Cold noodles don’t automatically equal pasta salad; try these cold noodle recipes for easy summer meals when it’s too hot for soup.

Much like revenge, noodles can be a dish best served cold (or room temperature). Paired with the right protein(s), veggies and zestful seasoning, you’ll have a scrumptious make-ahead meal (perfect for a workday lunch) or a big batch of a filling entree, snack, or side that’ll last for days.

While we’re certainly fans of picnic-bound pasta salads, the globe-spanning dishes highlighted below are exclusively of the noodle variety (and virtually mayo-free) that are ideal for your summer spread.

A satisfying blend of textures and flavors makes this salad shine. Soba (Japanese buckwheat noodles) and pan-fried tofu bring the chewiness while cucumber and bell pepper take care of the crunch. A dressing of ginger, soy, lemon juice, and red pepper flakes provides notes of salty, sour, and spice while a dash of sesame oil adds a pronounced nuttiness. Get our Sesame Noodle Salad with Tofu recipe.

Rice noodles join forces with fresh herbs and veggies in these seasonally inspired packages of cool bliss. Stuff with shrimp or opt for tofu if you want to keep things vegetarian. A salty, sweet peanut sauce is the perfect dipper. Get our Vietnamese-Style Summer Rolls recipe.

This easy-to-prepare vegetarian Japanese-Italian fusion is bound to become a staple of your weeknight dinner roster. Swiss chard and red miso swap spots with basil and pine nuts for a full-throated pesto while soba takes on the noodle role. Get our Soba Noodles with Swiss Chard-Miso Pesto recipe.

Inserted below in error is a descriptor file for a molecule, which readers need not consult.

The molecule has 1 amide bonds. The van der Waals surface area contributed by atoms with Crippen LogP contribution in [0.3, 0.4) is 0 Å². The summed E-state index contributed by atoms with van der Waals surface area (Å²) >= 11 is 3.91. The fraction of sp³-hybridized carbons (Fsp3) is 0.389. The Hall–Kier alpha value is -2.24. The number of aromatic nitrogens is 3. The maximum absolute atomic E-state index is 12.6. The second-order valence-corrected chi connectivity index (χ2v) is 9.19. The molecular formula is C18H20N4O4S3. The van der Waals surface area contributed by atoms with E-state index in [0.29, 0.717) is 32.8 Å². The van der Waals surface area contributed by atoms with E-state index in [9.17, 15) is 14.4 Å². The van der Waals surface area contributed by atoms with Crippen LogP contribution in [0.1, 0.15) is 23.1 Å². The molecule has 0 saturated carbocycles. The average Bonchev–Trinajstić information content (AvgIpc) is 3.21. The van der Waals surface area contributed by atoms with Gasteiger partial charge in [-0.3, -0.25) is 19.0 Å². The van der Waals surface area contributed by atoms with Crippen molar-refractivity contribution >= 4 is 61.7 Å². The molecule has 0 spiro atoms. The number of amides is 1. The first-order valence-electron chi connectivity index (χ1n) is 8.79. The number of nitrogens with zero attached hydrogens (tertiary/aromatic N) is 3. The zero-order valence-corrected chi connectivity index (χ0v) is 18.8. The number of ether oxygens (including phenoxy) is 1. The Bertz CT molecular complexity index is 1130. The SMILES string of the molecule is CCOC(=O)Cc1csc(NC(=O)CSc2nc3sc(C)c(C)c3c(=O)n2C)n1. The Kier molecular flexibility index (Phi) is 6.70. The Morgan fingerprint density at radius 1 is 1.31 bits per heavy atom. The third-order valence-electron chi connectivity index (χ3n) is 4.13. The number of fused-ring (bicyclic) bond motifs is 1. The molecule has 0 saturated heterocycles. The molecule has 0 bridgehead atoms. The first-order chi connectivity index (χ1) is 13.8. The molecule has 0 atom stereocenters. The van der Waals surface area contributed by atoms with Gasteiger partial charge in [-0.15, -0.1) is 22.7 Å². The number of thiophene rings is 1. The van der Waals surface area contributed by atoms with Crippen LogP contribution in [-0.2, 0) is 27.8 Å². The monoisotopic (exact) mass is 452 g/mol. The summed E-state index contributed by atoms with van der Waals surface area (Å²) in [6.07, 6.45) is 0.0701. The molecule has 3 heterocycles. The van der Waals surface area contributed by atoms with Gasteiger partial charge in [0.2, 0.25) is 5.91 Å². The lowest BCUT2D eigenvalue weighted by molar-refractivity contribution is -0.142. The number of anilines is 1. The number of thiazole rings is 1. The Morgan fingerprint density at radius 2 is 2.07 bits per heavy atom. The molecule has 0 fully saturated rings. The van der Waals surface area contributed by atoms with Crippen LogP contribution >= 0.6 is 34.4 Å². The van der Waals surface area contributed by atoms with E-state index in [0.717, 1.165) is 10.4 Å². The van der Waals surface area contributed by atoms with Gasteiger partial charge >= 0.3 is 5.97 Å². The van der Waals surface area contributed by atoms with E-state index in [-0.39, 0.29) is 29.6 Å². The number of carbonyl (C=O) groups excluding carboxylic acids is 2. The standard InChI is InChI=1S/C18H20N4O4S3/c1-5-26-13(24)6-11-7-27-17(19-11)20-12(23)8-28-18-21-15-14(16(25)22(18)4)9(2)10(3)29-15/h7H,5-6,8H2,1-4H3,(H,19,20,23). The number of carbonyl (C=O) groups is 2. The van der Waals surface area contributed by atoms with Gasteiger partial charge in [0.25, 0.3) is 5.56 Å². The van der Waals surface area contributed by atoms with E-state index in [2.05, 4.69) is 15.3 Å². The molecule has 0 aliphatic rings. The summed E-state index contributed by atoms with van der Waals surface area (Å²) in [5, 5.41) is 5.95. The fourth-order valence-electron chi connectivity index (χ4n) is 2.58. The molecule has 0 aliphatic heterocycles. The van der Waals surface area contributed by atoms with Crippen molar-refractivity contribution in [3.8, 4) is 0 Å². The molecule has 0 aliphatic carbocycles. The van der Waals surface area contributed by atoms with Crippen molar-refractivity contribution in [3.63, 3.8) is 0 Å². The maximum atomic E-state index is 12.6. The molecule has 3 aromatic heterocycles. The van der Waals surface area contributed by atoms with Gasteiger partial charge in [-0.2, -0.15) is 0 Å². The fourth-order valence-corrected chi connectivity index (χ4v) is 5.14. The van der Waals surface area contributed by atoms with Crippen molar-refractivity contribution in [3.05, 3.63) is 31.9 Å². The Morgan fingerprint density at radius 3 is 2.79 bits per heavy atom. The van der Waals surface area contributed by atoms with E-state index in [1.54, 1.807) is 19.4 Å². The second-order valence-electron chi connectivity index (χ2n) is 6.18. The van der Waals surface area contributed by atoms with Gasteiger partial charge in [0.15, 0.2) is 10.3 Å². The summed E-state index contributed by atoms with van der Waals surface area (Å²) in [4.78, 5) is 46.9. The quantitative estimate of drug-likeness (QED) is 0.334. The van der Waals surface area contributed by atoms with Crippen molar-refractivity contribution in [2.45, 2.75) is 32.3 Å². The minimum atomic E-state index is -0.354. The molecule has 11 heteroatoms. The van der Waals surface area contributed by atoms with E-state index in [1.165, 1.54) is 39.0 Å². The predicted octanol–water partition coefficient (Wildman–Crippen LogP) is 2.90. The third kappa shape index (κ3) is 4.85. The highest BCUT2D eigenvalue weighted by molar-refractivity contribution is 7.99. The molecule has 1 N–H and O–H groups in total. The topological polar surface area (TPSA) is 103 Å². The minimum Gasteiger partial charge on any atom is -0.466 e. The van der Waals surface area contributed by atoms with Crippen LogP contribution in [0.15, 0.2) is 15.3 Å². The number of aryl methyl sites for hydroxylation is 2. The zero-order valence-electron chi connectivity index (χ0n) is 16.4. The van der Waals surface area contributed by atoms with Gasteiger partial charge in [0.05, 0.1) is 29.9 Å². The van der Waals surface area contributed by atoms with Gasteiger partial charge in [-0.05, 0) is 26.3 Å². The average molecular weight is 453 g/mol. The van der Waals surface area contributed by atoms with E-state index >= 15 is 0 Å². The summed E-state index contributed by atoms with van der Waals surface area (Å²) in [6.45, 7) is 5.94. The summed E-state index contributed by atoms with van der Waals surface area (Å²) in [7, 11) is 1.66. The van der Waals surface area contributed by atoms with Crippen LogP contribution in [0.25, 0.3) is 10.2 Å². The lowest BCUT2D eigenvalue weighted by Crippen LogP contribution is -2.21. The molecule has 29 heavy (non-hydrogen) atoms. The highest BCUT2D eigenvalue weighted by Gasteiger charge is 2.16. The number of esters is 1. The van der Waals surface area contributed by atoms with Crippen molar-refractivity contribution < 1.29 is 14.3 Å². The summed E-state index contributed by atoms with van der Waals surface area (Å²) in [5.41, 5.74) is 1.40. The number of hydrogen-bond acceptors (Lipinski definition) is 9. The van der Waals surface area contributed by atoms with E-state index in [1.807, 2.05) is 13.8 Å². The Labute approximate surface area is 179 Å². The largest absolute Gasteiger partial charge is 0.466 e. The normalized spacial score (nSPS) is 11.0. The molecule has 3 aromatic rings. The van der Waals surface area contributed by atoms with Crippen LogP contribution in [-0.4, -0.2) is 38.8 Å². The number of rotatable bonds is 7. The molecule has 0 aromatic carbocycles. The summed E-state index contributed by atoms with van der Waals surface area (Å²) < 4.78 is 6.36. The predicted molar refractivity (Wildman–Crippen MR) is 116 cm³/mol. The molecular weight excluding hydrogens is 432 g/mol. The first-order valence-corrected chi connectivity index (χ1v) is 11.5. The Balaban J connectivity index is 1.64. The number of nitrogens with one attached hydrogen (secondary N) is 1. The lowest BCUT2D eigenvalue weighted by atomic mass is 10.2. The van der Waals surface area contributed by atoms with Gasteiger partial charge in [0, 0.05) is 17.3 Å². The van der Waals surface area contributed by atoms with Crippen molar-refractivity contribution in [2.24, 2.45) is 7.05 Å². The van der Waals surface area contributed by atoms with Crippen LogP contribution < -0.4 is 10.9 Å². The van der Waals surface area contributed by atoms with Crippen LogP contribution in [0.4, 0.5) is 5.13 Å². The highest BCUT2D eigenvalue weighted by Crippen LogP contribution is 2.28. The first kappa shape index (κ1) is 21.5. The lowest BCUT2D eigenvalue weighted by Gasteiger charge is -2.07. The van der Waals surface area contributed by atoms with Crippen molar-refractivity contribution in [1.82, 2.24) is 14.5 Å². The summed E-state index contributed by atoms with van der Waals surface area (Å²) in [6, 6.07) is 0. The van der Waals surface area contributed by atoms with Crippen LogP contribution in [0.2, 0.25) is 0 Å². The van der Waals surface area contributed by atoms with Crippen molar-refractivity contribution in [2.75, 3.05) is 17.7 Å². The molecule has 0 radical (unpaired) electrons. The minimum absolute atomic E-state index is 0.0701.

Take a dip with this classic Japanese preparation. The chilled soba noodles topped with shredded nori may be simple but the accompanying sauce which blends sake, mirin, soy sauce, dried kelp, and bonito flakes is anything but. Get the Zaru Soba recipe.

Peanut butter anchors the multi-faceted dressing for this Chinese takeout favorite. Choose between soba or heartier udon noodles. Toss with herbs and vegetables and serve cold or at room temperature.

How these dry, grey tuber-derived noodles (also known as Korean vermicelli) turn crystal clear in hot water is a mini-marvel in food science. Even more miraculous is how good they taste when paired with a delicate soy sauce, sesame oil, and brown sugar vinaigrette and an assortment of chopped veggies. Get our Japchae recipe.

If you’re a ramen fanatic, you’ve probably had every version under the sun…shoyu, tonkatsu, shio, the list goes on. But served cold? That may be uncharted territory. If it’s a scorching hot day, chill out with this refreshing, soup-less bowl of chilled noodles, vegetables, ham, and eggs with a double dose of dressings (soy and sesame) plus an array of garnishes. Get the Hiyashi Chuka recipe.

Even though it’s served chilled, this Korean favorite brings the heat courtesy of a heavy dash of mustard powder. Buckwheat naengmyeon noodles take a cold bath in a dongchimi (radish water kimchi) brine-spiked beef broth for the ultimate summer slurper. Get the Mul Naengmyeon recipe.

It’s tempting to eat kugel while it’s fresh from the oven. But if leftovers remain, you’re in for a real treat. The sweet, eggy Eastern European noodle casserole is arguably at its best enjoyed straight outta the fridge. Get Bubbe’s Luchen Kugel recipe.